Updated: Nov 28, 2020
I love venturing off alone. I can do what I want, when I want to. I can sleep late or get up ridiculously early, without having unfair expectations on anyone else. I can spend two hours at the Sistine Chapel, sitting in silence staring at the ceiling (getting a stiff neck). Or I can dash through the war section of a museum in record time checking out the bits I find really interesting while steering clear of the ones that I find terribly sad. I can glam up, or sloth down, depending on my mood.
Some time back I ventured off to Zanzibar on my own for a couple of days before meeting up with a friend. Being from an African country, I expected that Tanzania would be very much like my home country. So I didn’t do much research. I spent about twenty minutes online booking the cheapest backpackers I could find on a beach and the easiest plane journey possible – which meant two flights
When I arrived Julius Nyerere airport in Dar es Salaam, I realised that I’d seriously misjudged my destination. From awkwardly being escorted to the front of the queue at customs for being ‘umzungu’ (a white person) while desperately protesting that I was ok to wait. To being protected by a kind Masai warrior for five hours while waiting for my connecting flight. I discovered that the cultures of this Africa were even more diverse than the ones I was used to in my little bubble.
I eventually touched down in Zanzibar, exhausted. I hadn’t managed to find any vegetarian food since leaving Johannesburg. My mobile phone had run out of battery and there were no charging points available. I was desperate to get to my backpackers to lie down, let my family know I was alive, and stuff my face – not necessarily in that order.
I collected by baggage and excitedly left the airport expecting to find my driver outside holding a sign with my name on it. No driver arrived. No one called my name. After some time they locked the airport. I found myself stranded, outside, in a third world city, on my own. After begging and paying a ton of dollars to the friendliest looking man I could spot, I headed into the night, trusting my safety in the hands of a complete stranger, in an unlicensed taxi. He dropped me off and disappeared.
I marched into the hostel reception, furious and famished. A very cool, dreadlocked guy warmly welcomed me and told me that sadly they had no available spaces left and that I’d have to come back tomorrow. It was 11 pm at night. I hadn’t eaten for 15 hours. And they’d left me at the airport to die – despite my pre-booking and paying for transport.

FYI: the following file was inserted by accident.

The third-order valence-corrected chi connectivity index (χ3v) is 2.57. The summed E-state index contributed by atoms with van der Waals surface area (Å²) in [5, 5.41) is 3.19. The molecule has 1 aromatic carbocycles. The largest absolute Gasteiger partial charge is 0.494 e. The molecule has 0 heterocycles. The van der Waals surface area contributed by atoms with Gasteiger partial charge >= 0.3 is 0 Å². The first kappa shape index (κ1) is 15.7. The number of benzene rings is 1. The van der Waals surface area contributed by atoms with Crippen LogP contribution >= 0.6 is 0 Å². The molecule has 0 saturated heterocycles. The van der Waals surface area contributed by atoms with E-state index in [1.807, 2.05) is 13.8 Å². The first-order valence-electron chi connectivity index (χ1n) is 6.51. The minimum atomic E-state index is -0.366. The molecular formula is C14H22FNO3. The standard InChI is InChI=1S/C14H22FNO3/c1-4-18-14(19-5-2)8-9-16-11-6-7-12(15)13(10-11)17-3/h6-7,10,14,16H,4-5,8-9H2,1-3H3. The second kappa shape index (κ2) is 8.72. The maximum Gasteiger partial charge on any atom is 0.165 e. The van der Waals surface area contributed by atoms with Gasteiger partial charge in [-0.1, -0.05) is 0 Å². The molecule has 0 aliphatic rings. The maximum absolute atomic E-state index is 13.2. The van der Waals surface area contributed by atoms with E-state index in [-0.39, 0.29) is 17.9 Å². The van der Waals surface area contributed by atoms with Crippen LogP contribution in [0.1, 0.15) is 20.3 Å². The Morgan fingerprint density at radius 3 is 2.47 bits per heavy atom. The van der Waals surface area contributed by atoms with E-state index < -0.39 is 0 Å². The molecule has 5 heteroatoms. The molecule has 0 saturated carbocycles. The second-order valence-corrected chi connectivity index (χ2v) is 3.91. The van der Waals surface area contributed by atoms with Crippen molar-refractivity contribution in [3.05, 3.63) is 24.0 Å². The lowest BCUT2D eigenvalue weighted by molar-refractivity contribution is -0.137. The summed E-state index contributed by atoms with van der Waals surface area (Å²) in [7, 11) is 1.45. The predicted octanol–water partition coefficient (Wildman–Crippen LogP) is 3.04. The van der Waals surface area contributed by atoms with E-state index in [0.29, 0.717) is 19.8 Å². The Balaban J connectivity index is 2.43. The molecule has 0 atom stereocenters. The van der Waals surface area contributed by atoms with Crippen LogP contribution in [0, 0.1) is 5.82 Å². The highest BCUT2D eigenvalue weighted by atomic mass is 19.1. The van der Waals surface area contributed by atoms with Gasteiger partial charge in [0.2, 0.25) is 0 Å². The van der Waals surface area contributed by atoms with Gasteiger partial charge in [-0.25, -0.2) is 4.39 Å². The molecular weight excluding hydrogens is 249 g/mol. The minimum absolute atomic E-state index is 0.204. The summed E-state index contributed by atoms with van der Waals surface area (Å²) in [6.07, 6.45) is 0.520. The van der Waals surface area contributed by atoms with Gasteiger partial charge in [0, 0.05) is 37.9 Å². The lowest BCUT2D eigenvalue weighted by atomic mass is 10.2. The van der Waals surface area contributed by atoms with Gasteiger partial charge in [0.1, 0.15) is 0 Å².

My firm, assertive voice came out. Which resulted in a banana leaf hut on the beach, with a shared bathroom and no electricity. It wasn’t ideal, but it was better than the alternative.
The next morning, I awoke to the most beautiful surroundings I’d ever seen. I forgot about the heinous day before – or the fact that I still hadn’t eaten. I took a cold shower and ventured out in my bikini, sarong and a string top to experience everything. I strolled along the beaches, played cricket with some kids, braided a local girl’s hair and collected shells.
While walking through a small village, taking pictures, an angry grey man approached me shouting at me to put some clothes on. “Young men will sex you” he said. And few days later I would understand this warning better.
Our wonderful tour guide Haji, arranged for his (rather good looking, strong) friend to take us to our respective transport routes. For just $15. He dropped my friend at the harbour to take the boat and then headed to the airport to drop me. Along the journey he pulled off the main road and stopped in the middle of nowhere. Then he launched himself at me. In an amorous way. I screamed and punched him. Hard. So hard that my ring dug into my finger and I started bleeding.
He looked stunned and shook his face a bit. I took a moment to review my options, given that this was physically powerful guy. Instead of opening the door and running (which a large part of my brain was suggesting I should do) I shouted “airport” and then started waving my British passport around, following with “if you hurt me the queen will find you!” I’m still not sure why. Once regaining his faculties he drove me to the airport and helped me with my luggage. I cried hysterically, feeling scared and violated.
It took me some time to realise that he’d misinterpreted by clothing choices, friendliness, single status and affection, assuming that I was in Zanzibar to experience more than the sights and sounds. The strict Muslim culture on the island meant women shouldn’t travel alone, or have uncovered elbows, knees or hair. I was giving off signals which lead to completely incorrect assumptions.
Though a lot of the experience infuriated me and offended my Western ideology, it taught me a lot about being mindful of other cultures. It showed me how deeply self-absorbed and ignorant I was. That I’m privileged to live in a country where I’m mostly treated as equal. It showed me that right and wrong are, to some degree, set by the environment we’re in. And that we should never put our ‘better’ Western beliefs on others. It also taught me to research my destinations in more detail but to keep travelling, experiencing and being. Because despite having moments of ugly, this world is a breathtakingly beautiful place.
First published on 1 March 2016, on highheelers.blogspot.com. Used with permission.